A federal judge in Manhattan has pulled the plug on lawsuits blaming the blood thinner Eliquis for life-threatening complications in patients.
U.S. District Judge Denise L. Cote dismissed more than 50 lawsuits, effectively collapsing the Multi-District Litigation centering on the drug marketed by Pfizer and Bristol Myers Squibb.
The dismissals ordered on November 27, 28 and 29, 2017, cite a ruling Cote issued in May.
In that ruling, the judge made a number of findings, concluding that the warnings on Eliquis’ label were sufficient and that claims against the drug makers were preempted by federal law, specifically regulation by the U.S. Food and Drug Administration.
“The Eliquis label warns about the risk of serious bleeding no less than five times,” Cote noted in her ruling in the case of Charlie and Ciara Utts, a California couple who had sued because of Charlie Utts’ severe gastrointestinal bleeding they said was caused by the drug.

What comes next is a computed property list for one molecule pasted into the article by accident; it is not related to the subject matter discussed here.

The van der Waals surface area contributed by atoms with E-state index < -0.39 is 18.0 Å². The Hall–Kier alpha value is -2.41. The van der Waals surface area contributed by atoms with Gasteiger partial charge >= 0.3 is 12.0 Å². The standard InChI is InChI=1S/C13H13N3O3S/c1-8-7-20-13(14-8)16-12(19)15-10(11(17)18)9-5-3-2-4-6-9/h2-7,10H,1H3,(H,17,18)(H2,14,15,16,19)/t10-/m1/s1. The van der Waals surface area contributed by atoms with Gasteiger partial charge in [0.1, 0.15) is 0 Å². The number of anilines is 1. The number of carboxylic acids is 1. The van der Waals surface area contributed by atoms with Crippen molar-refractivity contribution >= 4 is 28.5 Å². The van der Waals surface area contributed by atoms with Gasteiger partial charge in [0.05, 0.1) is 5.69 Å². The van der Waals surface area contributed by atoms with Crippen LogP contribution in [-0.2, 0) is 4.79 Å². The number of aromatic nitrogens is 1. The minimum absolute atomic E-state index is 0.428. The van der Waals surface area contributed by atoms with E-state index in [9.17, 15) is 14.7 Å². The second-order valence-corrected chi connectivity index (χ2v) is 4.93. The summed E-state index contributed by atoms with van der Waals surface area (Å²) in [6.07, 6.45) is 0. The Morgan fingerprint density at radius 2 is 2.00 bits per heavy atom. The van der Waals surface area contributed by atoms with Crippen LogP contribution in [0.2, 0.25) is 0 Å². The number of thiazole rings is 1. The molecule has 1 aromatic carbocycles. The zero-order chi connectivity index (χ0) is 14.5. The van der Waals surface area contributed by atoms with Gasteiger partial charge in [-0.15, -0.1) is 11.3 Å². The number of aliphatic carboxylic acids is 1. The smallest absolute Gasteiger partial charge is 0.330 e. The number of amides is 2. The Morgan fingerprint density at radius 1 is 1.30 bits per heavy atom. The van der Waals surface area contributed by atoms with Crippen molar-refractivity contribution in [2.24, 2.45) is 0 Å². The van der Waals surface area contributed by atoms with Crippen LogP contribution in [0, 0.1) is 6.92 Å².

The Uttses had contended in their pleadings that the labels on the drug should have had more detailed information, particularly saying that dosing should be determined individually to reduce the risk of severe bleeding. They also maintained that people who take the drug should have to be monitored regularly.
Although plaintiffs cite the fact that there is no antidote to Eliquis when problems arise, Cote observed in the Utts case that “the Eliquis label twice warns about the fact that there is no specific antidote to Eliquis.”
The latest dismissals involve lawsuits that were filed in Delaware after the Utts ruling was issued. Cote said the injured parties failed to demonstrate why their cases were different than the Utts case to allow them to proceed because of differences in the laws in the states where the plaintiffs resided.
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